Blackmagic Design today announced a second model of the Blackmagic Cinema Camera that features passive Micro Four Thirds lens (MFT) mount, so customers now have an even greater choice of lens options when shooting. The new Blackmagic Cinema Camera MFT model supports any Micro Four Thirds with manual iris and focus, and is also easily adapted to other lens mounts such as PL via third party adapters. The ability to use third party adapters to allow other types of lens mount is due to the Micro Four Thirds lens mount being much closer to the image sensor and allowing space for adapters to other lens mounts.

 

Blackmagic Cinema Camera MFT is identical to the original Blackmagic Cinema Camera model, however does not include lens communication so manual lenses are used. The current model of Blackmagic Cinema Camera will be renamed Blackmagic Cinema Camera EF to let customers easily differentiate between the models.

About Blackmagic Cinema Camera MFT

Blackmagic Cinema Camera includes a super wide 13 stops of dynamic range, large 2.5K sensor, a built in SSD recorder that has the bandwidth to capture open standard CinemaDNG RAW, Apple ProRes and Avid DNxHD files, a built in capacitive touch screen for direct metadata entry, standard jack audio connections, built in high speed Thunderbolt connection, 3 Gb/s SDI output, a refrigerated sensor for low noise, and is fully compatible with an even wider range of extremely high quality Micro Four Thirds mount lenses, plus other lenses such as PL mount lenses via common third party adapters.

Blackmagic Cinema Camera MFT also includes a full copy of DaVinci Resolve for color correction and Blackmagic UltraScope software for waveform monitoring. This means the user can simply plug into Thunderbolt laptop and run UltraScope to get full waveform monitoring scopes on set!

One of the most important features of the camera is its super wide dynamic range of 13 stops, allowing feature film quality images. Commonly people focus on more pixels, however often this just creates a higher resolution, but ?video? looking images that still suffer from highlight and black clipping that limits details. Blackmagic Cinema Camera?s wide dynamic range eliminates this problem and provides film quality with dramatically more detail retained in black and whites in the image. Once the shoot is complete, the included DaVinci Resolve color correction software can be used to adjust images and take advantage of this extra range in the images. The high quality Micro Four Thirds lens compatibility also helps create sharp and cinematic images that look incredible.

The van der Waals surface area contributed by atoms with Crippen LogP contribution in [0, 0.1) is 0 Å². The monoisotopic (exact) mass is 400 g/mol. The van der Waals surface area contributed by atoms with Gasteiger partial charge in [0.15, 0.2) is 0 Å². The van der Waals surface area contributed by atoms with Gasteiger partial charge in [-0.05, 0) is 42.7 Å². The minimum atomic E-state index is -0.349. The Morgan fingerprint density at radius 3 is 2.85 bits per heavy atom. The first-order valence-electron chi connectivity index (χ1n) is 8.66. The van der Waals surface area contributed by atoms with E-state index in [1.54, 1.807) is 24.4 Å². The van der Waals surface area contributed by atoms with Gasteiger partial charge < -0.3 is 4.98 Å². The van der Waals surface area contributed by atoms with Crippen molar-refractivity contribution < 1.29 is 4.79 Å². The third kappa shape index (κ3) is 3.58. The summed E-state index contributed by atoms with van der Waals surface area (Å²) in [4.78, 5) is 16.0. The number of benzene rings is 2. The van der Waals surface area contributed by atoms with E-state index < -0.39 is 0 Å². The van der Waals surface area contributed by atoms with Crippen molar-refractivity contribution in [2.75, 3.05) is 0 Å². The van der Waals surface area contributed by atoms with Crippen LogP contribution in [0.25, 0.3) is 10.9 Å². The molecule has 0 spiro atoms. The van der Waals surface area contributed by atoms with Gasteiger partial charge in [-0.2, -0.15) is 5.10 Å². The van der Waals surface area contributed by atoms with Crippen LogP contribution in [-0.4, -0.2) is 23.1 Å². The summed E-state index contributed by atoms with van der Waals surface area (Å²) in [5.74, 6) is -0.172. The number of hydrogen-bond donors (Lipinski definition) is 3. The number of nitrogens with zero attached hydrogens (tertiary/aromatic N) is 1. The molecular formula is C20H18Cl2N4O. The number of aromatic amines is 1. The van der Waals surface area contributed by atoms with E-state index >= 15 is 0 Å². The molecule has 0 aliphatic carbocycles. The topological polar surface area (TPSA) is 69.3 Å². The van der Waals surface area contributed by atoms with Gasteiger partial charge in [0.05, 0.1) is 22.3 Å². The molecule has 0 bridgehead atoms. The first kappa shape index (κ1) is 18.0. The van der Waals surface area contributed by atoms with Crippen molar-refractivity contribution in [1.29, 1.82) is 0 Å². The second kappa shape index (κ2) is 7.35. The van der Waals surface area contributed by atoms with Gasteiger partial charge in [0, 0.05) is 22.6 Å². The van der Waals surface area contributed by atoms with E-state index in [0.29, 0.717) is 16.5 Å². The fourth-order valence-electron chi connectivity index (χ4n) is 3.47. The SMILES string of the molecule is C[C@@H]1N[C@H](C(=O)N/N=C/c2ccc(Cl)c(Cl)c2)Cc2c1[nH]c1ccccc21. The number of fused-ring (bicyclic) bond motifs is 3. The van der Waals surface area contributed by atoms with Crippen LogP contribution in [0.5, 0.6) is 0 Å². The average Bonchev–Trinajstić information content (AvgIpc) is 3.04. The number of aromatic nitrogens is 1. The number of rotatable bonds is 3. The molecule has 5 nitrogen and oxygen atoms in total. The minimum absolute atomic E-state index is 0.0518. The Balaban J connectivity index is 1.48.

To eliminate the damage that low bit depth and high compression video storage creates, Blackmagic Cinema Camera includes a fast SSD recorder. The built in SSD recorder can record the full sensor detail in 12 bit Log RAW files in the open standard CinemaDNG format on fast solid state disks. These files can be read by all high end video software. The full 2.5K sensor data is stored in the files completely uncompressed because the SSD has the speed to store video data at the required rate. This high quality file can then be color corrected on DaVinci Resolve for the same high quality result currently only possible on cameras costing tens of thousands of dollars.

Blackmagic Cinema Camera has been designed as the perfect companion to Apple Final Cut Pro X and Avid Media Composer NLE software. Unlike other cameras, which require the use of custom video file formats that are not compatible with popular NLE software, often making the post production process a nightmare, the Blackmagic Cinema Camera includes absolutely no custom video file formats, and every file type included is open standard. It records into CinemaDNG format for RAW files, Apple ProRes and Avid DNxHD for HD resolution files compatible with Apple Final Cut Pro X and Avid Media Composer.

The built in large LCD display makes focusing easy, and allows playback of captured files. Blackmagic Cinema Camera includes a built in microphone, as well as external jack based mic/line level balanced audio connections. When playing back recorded clips, a speaker is built in, and there is an included headphone socket, as well as embedded audio on the SDI output and Thunderbolt connection. The SDI output includes all camera data such as timecode, transport control, shutter angle, color temperature setting and ASA information overlaid in attractive antialiased fonts.

For easy metadata entry, the built in LCD features fast and responsive capacitive touch screen technology. When the user taps the display with a finger, a data entry window called the "slate" appears. This lets the user enter shot information just like typing on a smart phone. This data is then stored in the files and can be accessed by NLE software when editing content later. Metadata is compatible with popular software such as Apple Final Cut Pro X and DaVinci Resolve. All camera settings can be changed on this touch LCD, such as frame rate, shutter angle, color temperature, dynamic range, focus assist settings and more.

Blackmagic Cinema Camera includes an innovative industrial design built from solid machined aluminum metal which results in an attractive but rugged design. All of the camera, recorder and display have been shrunk down into a lightweight design that is very portable.